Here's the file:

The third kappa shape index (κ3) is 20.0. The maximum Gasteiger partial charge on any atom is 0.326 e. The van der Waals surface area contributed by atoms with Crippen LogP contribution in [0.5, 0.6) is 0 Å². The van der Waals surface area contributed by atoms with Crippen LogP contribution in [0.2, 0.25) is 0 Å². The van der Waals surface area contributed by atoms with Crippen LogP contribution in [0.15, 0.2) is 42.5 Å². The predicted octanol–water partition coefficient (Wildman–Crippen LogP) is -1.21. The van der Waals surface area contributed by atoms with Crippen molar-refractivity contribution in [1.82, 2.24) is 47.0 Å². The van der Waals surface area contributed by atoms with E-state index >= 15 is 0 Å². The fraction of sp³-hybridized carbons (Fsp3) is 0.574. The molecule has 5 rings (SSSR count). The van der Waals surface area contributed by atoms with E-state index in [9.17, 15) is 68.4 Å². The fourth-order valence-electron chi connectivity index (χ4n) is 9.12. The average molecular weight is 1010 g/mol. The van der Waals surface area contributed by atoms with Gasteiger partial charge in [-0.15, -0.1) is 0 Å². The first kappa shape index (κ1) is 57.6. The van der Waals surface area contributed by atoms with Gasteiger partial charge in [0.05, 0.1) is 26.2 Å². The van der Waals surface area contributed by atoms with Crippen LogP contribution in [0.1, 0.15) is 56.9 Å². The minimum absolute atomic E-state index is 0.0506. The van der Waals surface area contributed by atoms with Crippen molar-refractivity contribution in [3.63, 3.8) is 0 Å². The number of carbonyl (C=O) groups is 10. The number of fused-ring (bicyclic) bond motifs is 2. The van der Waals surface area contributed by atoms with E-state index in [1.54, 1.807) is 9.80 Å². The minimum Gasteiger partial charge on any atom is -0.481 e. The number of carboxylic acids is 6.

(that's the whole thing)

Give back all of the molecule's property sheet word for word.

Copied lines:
The third kappa shape index (κ3) is 20.0. The maximum Gasteiger partial charge on any atom is 0.326 e. The van der Waals surface area contributed by atoms with Crippen LogP contribution in [0.5, 0.6) is 0 Å². The van der Waals surface area contributed by atoms with Crippen LogP contribution in [0.2, 0.25) is 0 Å². The van der Waals surface area contributed by atoms with Crippen LogP contribution in [0.15, 0.2) is 42.5 Å². The predicted octanol–water partition coefficient (Wildman–Crippen LogP) is -1.21. The van der Waals surface area contributed by atoms with Crippen molar-refractivity contribution in [1.82, 2.24) is 47.0 Å². The van der Waals surface area contributed by atoms with E-state index >= 15 is 0 Å². The fraction of sp³-hybridized carbons (Fsp3) is 0.574. The molecule has 5 rings (SSSR count). The van der Waals surface area contributed by atoms with E-state index in [9.17, 15) is 68.4 Å². The fourth-order valence-electron chi connectivity index (χ4n) is 9.12. The average molecular weight is 1010 g/mol. The van der Waals surface area contributed by atoms with Gasteiger partial charge in [-0.15, -0.1) is 0 Å². The first kappa shape index (κ1) is 57.6. The van der Waals surface area contributed by atoms with Gasteiger partial charge in [0.05, 0.1) is 26.2 Å². The van der Waals surface area contributed by atoms with Crippen LogP contribution in [0.1, 0.15) is 56.9 Å². The minimum absolute atomic E-state index is 0.0506. The van der Waals surface area contributed by atoms with Crippen molar-refractivity contribution in [3.63, 3.8) is 0 Å². The number of carbonyl (C=O) groups is 10. The number of fused-ring (bicyclic) bond motifs is 2. The van der Waals surface area contributed by atoms with E-state index in [1.54, 1.807) is 9.80 Å². The minimum Gasteiger partial charge on any atom is -0.481 e. The number of carboxylic acids is 6.